Thursday, November 26, 2009

Gratitude = beatitude = take what you need and leave the rest

I like Thanksgiving because there's no gift giving, just thanks giving. Hopefully. In this climate of holiday frenzy when emotions run wild as this wild turkey feather (above) and expectations and wishes for perfect family ties and directives for happily-ever-after can gobble up any sense of reality, it's good to take a moment to remember all that's still working. As I tell my yoga students, "Celebrate what you can do and be philosophical about what you can't do yet—remembering to keep hope alive with the word 'yet'." Take some time before you put that first mouthful inside you and take some deep breaths to say thanks. Gone are the days when I had 20+ folks around my table. Right now I can only fit two in my tiny kitchen so I'm heading up North to celebrate with friends. Every time I hosted Turkey Day, I encouraged us to go around the room to say what each of us was thankful for before hiding all that personal stuff with gravy. So if you're reading this, take a moment to make a gratitude list: I know it sounds corny....but wasn't corn at the first thanksgiving? Challenge yourself. Make a list of 50 things you're grateful for and don't overlook the simple things like matching socks or the fact that your car can still get you where you want to go or that you have a bed you could make this morning. Or for all those glorious Indian summer days we've been blessed with this November. Whatever you do, enjoy, and say the words to yourself that a very wise woman told me when I was feeling low, "I am enough. There is enough. I have enough!"

Tuesday, November 24, 2009

NaNoWriMo and the birth of the one-month novel

Juiceboxartists writing studio played host to 25 NaNoWriMos yesterday afternoon
Every November, thousands of people all over the world write fifty-thousand word novels in thirty days. The challenge is sponsored by a non profit organization that encourages, and shepherds all these aspiring novelists through their journeys. From the launch pad of each writer's computer, the game starts one minute after midnight on November 1 and ends at midnight on November 30. In between, local liaisons schedule "write-ins" to encourage NaNoWriMos to meet in groups to set word count goals for a three-hour session. I hosted such a write-in Sunday at my Somerville Studio—Juiceboxartists—where I teach weekly workshops in creative writing. Yesterday's write-in attracted 25 novelists, each with their laptops humming.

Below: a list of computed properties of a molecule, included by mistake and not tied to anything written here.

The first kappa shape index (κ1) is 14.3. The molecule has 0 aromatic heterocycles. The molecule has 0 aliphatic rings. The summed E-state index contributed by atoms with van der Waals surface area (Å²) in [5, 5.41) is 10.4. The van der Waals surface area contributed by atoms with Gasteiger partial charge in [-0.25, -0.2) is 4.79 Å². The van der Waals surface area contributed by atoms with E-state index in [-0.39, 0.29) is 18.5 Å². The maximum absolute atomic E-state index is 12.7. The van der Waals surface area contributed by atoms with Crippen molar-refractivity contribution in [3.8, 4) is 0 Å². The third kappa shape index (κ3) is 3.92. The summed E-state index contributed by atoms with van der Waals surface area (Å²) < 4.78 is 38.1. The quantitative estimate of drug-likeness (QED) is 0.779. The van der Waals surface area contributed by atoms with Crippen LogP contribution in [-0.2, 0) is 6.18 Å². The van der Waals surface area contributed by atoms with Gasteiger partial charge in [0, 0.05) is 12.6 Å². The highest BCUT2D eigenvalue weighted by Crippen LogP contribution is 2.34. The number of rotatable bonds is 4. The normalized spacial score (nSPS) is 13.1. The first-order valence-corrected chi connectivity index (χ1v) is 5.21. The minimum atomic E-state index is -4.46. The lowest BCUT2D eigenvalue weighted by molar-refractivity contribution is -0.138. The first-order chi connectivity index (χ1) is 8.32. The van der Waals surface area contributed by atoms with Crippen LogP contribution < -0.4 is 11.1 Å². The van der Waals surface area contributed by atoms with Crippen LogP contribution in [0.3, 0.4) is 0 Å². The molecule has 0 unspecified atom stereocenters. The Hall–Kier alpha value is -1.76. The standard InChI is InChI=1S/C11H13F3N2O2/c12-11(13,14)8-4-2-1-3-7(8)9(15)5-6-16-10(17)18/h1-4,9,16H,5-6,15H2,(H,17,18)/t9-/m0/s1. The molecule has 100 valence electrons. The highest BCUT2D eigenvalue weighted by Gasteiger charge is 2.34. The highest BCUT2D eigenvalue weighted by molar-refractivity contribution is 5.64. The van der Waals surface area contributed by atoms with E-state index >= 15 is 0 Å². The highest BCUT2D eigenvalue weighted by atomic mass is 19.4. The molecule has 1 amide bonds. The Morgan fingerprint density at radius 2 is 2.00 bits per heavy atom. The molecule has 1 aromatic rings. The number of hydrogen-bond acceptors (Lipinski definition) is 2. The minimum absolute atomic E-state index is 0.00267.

These participants worked intensely on their novels for three hours.
Several times a week, Chris Batty, the founder of National Novel Writers Month (NaNoWriMo) sends encouraging e-mails to help us navigate through the ebb and flow of confidence, creativity, desire and available time to forge ahead and make the word count. Last November I wrote an historical novel about Pauline Cushman, a double agent during the Civil War. I had always wanted to bring my research about and fascination for this character into a written form, but previous attempts had been fruitless. Having the framework of a 30-day challenge forced me to immerse myself in the subject and to plow ahead, keeping quantity ahead of quality. After all, this was to be at best a rough draft and that's a good step towards a revision.

This NaNoWriMo participant reached her goal at Sunday's write-in

Thursday, November 19, 2009

More scenes from Indian Summer, Fresh Pond style . . .

Here are some shots from this weekend's walk around Fresh Pond Reservation in Cambridge. I lived in Cambridge for 13 years and never once walked the entire perimeter of the preserve. You can live with a treasure right under your nose and not smell it until it's out of reach. Luckily the trip from Boston to Cambridge is a short one.

Wednesday, November 11, 2009

Indian Summer

This image combines the wooden sculpture of an American Indian Princess who stands in front of a cigar salon in Boston with some of the fall leaves along Boylston St. today.